Big money schools may not be worth it

(Steve Radford | The Oswegonian)
(Steve Radford | The Oswegonian)

I’ve returned from the other side.

Like many state college students, I’ve wondered of the lives lived by our counterparts in those charmingly quaint private liberal arts colleges. But I did more than just wonder. I enrolled, I attended and now, I’ve returned. As someone who has lived in Oswego most of her life, I went off to Le Moyne College, expecting Hogwarts.

No longer would I be taking Oswego State classes like “Ethics I.” Its equivalent at Le Moyne, called “Great Traditions in Ethics,” promised that, “Integral to this course is a study of these questions in the light of the great traditions of ethical thinking as they have come to light in the various wisdom literatures.”

I pictured myself reading these “wisdom literatures” in the (almost naughty-sounding) Honors Penthouse, which occupies the top floor of Le Moyne’s most impressive building and serves as a 24/7 lounge to the elites of this private college who have the key. And I had the key. If all that wasn’t enough to convince me that I had upgraded, then this would: a 700 percent upgrade in price.

So why would I, so clearly smitten with the idea of an elite education, return from this intellectual paradise on a hill? With experience at Oswego State, it had become clear by the end of the year that I was paying for the content of a state college education dressed up in the robes of prestige.

Places like Le Moyne are good at taking the ordinary and packaging it so that it appears special. Admittedly, it is the task of every university to vividly render to its students who they might ideally be. But if the amount of self-congratulations given does not reflect how much is actually deserved, only pomposity and inflated egos will result. The honors theses I read, for example, were only noteworthy for showcasing the type of writing that results from four years of being pumped full of jargon and self-importance.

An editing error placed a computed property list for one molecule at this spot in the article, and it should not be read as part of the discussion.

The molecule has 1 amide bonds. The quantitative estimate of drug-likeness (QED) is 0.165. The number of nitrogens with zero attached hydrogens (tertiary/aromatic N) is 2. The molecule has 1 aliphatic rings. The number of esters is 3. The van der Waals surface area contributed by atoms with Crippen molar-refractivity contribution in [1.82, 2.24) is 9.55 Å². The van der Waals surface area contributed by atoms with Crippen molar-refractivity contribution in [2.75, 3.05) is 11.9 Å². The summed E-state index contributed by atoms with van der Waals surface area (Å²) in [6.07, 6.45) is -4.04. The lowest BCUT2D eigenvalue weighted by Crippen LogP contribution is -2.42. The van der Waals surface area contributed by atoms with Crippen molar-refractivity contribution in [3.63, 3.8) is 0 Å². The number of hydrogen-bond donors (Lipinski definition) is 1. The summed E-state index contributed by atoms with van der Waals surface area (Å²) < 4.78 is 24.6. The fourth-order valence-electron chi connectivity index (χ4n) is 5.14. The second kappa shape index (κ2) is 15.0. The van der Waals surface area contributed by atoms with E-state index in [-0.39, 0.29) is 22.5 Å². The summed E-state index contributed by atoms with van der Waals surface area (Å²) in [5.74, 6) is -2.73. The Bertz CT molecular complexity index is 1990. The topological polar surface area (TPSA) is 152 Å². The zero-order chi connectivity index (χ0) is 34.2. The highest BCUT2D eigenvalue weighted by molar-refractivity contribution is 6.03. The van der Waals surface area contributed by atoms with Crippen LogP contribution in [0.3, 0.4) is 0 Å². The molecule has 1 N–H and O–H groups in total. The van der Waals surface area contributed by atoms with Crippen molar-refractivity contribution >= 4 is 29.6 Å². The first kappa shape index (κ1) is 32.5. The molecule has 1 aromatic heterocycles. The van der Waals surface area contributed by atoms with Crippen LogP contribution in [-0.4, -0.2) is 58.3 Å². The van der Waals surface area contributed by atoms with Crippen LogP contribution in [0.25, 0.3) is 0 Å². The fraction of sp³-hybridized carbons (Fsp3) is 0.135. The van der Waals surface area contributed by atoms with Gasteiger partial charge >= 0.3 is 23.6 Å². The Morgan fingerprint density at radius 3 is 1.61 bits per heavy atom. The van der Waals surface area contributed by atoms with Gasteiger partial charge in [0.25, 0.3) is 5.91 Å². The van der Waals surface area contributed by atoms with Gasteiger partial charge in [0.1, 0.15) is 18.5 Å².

If I hadn’t experienced a different college atmosphere, I too could have been convinced that enrollment in private college was an induction into an elite club. Right now, instead of writing this, I could have been starting my own honors thesis with enough subtitles, jargon and off-the-rails verbosity to fill a lecture hall. Thankfully, my vastly different experience at Oswego State let me take a hard look at what Le Moyne was actually trying to teach me: how to bluff insightful intelligence. I’m in no position to claim this is true of all private colleges, but I would not be surprised if it were.

I’ve come back to Oswego State with a number of things I’d rather not have: a lot of debt, reams of paperwork to properly re-matriculate and a slight bitterness toward my whole Le Moyne experience. But I’ve also come back with a valuable insight that can’t be faked and the conclusion that, for me, the grass is greener on the Oswego State side.

As far as colleges go, we’ve got a decent one. The professors in my departments speak clearly, as they always have, with the goal to teach us rather than impress us. The new Shineman Center isn’t just for show. I have been given the keycard to operate multi-million dollar lab equipment to do research that simply doesn’t happen at Le Moyne. All together, it finally feels like I’ve upgraded everything—but the price.